The present invention also provides a method for making a vehicle interior door part for a vehicle interior. In at least one embodiment, the method comprises providing a base substrate having a show surface and a back surface, and securing a vehicle interior panel described above to the base substrate so that the show surface and the skin layer faces towards the vehicle interior.

The present invention also provides a vehicle interior door part for a vehicle interior. In at least one embodiment, the part comprises a base substrate having a show surface and a back surface, and a vehicle interior trim component described above secured to the base substrate so that the show surface and the skin layer face towards the vehicle interior.

While exemplary embodiments in accordance with the invention are illustrated and disclosed, such disclosure should not be construed to limit the claims. It is anticipated that various modifications and alternative designs may be made without departing from the scope of the invention.

BRIEF DESCRIPTION OF THE DRAWINGS

FIG. 1 is a perspective view of vehicle interior including a door panel and an instrument panel in accordance with at least one aspect the invention for use with a motor vehicle;

FIG. 2 is a cross-sectional view of the door panel taken along line 2-2 of FIG. 1;

FIG. 3 is similar to FIG. 2 showing another aspect of the present invention;

FIG. 4 is a schematic view of a spray tool and spray assembly for use in forming a panel, wherein the spray assembly is shown applying material on the tool to form a coating;

FIG. 5 is a schematic view of the tool showing application of additional material onto the coating to form a skin layer; and

FIG. 6 is a schematic view of the tool showing application of expandable material onto the skin layer to form a resilient layer.

DETAILED DESCRIPTION OF THE PREFERRED EMBODIMENT(S)

As required, detailed embodiments of the present invention are disclosed herein. However, it is to be understood that disclosed embodiments are merely exemplary of the invention that may be embodied in various alternative forms. The figures are not necessarily to scale, some features may be exaggerated or minimized to show details of particular components. Therefore, specific structural and functional details disclosed herein are not to be interpreted as limiting, but merely as a representative basis for the claims and/or a representative basis for teaching one skilled in the art to variously employ the present invention. Moreover, except where otherwise expressly indicated, all numerical quantities in this description and in the claims indicating amounts of materials or conditions of reactions and/or use are to be understood as modified by the word “about” in describing the broadest scope of this invention. Practice within the numeral limit stated is generally preferred. Also, unless expressly stated to the contrary, percent, “parts of,” and ratio values are by weight and the description of a group or class of materials as suitable or preferred for a given purpose in connection with the invention implies that mixtures of any two or more members of the group or class may be equally suitable or preferred.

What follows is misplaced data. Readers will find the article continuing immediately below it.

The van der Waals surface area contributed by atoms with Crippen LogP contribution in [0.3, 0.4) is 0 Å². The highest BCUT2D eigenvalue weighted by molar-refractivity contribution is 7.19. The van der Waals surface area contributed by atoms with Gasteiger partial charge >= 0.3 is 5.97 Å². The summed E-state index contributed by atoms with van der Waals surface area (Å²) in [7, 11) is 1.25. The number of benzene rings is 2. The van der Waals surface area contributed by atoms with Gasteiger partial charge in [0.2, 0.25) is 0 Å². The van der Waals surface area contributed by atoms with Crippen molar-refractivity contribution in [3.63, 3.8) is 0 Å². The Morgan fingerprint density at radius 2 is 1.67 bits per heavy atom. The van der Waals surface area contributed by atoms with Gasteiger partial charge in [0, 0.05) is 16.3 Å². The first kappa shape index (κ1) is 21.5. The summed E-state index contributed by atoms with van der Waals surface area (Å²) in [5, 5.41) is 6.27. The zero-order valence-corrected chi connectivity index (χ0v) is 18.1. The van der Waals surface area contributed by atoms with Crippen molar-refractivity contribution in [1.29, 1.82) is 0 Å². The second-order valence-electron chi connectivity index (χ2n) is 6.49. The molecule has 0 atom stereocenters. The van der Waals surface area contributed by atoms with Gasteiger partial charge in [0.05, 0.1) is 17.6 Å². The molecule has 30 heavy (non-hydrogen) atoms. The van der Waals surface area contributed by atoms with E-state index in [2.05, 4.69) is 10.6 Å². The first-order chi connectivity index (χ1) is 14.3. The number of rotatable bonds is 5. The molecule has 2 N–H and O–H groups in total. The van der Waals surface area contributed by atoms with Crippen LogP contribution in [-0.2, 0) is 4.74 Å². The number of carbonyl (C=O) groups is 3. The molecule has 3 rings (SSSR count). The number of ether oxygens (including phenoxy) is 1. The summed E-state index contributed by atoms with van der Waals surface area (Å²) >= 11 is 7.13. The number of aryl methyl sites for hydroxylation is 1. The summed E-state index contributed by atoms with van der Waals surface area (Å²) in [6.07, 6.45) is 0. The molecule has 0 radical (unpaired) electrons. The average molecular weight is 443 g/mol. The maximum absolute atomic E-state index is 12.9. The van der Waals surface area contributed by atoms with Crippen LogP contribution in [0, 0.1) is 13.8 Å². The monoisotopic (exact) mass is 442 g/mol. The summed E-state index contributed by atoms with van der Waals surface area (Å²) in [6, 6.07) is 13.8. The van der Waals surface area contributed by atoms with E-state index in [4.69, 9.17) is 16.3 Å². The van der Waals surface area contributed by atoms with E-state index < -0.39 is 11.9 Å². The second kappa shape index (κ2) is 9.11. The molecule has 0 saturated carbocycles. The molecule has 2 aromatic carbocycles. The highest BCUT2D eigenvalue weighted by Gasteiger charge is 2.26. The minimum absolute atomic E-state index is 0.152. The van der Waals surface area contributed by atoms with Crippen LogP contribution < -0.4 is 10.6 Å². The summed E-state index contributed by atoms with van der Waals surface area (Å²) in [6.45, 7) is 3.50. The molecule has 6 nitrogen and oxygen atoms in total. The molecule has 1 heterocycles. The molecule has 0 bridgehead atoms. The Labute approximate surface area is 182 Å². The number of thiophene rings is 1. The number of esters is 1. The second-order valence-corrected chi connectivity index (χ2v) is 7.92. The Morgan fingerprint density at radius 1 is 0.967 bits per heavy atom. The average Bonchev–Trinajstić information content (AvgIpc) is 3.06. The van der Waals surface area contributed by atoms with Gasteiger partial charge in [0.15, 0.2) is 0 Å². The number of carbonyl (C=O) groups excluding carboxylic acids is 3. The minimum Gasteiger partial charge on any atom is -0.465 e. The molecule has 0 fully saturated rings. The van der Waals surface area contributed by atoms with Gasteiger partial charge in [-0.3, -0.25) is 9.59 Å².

FIG. 1 shows a portion of a vehicle interior 6. FIGS. 1 and 2 show an interior vehicle trim component, such as an door 10, in accordance with at least one aspect of the invention for use with a motor vehicle 8. The door 10 includes a lower door portion 12 and an upper door portion 14. Certain aspects of the present invention will be described below in connection with the door 10, and in particular the upper door portion 14. However, it should be understood that other trim products, such as instrument panels, door covers, console covers, pillar trim panels, shelves, trim covers and the like can also enjoy the benefits of the present invention.

The lower door portion 12 comprises a base substrate 18. The base substrate 18, in at least one embodiment, is uncovered. In certain embodiments, such as one where it is uncovered, the base substrate 18 can be colored and/or textured to provide an aesthetic appearance.

As shown in FIGS. 1-3, in at least one embodiment, the upper door portion 14 includes a rigid substrate 20, a resilient expanded polyurethane layer 22 attached to the substrate 20, a skin layer 24 attached to the resilient layer 22, and a coating 26 that covers the skin layer 24 and provides an exterior appearance surface.

In at least one embodiment, the upper door portion 14 has a width w of 60 to 125 cm, a length 1 of 3.75 to 22 cm, and at least a substantial portion having an average thickness t of 0.1 to 8.0 mm. In another embodiment, the average thickness t of the resilient layer is 0.5 to 5.0 mm, and in yet another embodiment 1.5 to 4.0 mm. In at least this embodiment, the relative length l, width w, and clearance t between skin layer 24 and substrate 20 (or thickness t of the layer 22) can make it difficult to employ a foam in place process.

The substrate 20 is a structural member that provides support for the remainder of the upper door portion 14, and may comprise any suitable material. For example, the substrate 20, as well as base substrate 18, may be made of plastic or reinforced plastic, such as fiberglass reinforced polyurethane (GRU). Additional examples of suitable plastics, besides polyurethane, include polypropylene, polyethylene, acrylonitrile butadiene styrene (ABS), polycarbonate (PC), and ABS/PC blends. In at least one embodiment, the substrates 18 and 20 may have independent, or the same, average thicknesses between 0.5 to 5 mm, in another embodiment 1.0 to 3.5 mm, and in yet another embodiment 2.0 to 3.0 mm.

The resilient layer 22 is adhered to the substrate 20 and the skin layer 24 and may be configured to help provide a soft feel to the upper door portion 14. The resilient layer 22 may comprise any suitable sprayed expanded polyurethane material. For example, the resilient layer 22 may comprise an expanded aromatic polyurethane elastomer. In at least one embodiment, the density of the resilient layer 22 can be in the range of 0.10 to 0.75 grams per cubic centimeter (g/cm3), in another embodiment between 0.15 to 0.5 g/cm3, and in yet another embodiment 0.2 to 0.3 g/cm3. In at least one embodiment, the resilient layer may have a shore A hardness of 30 to 50.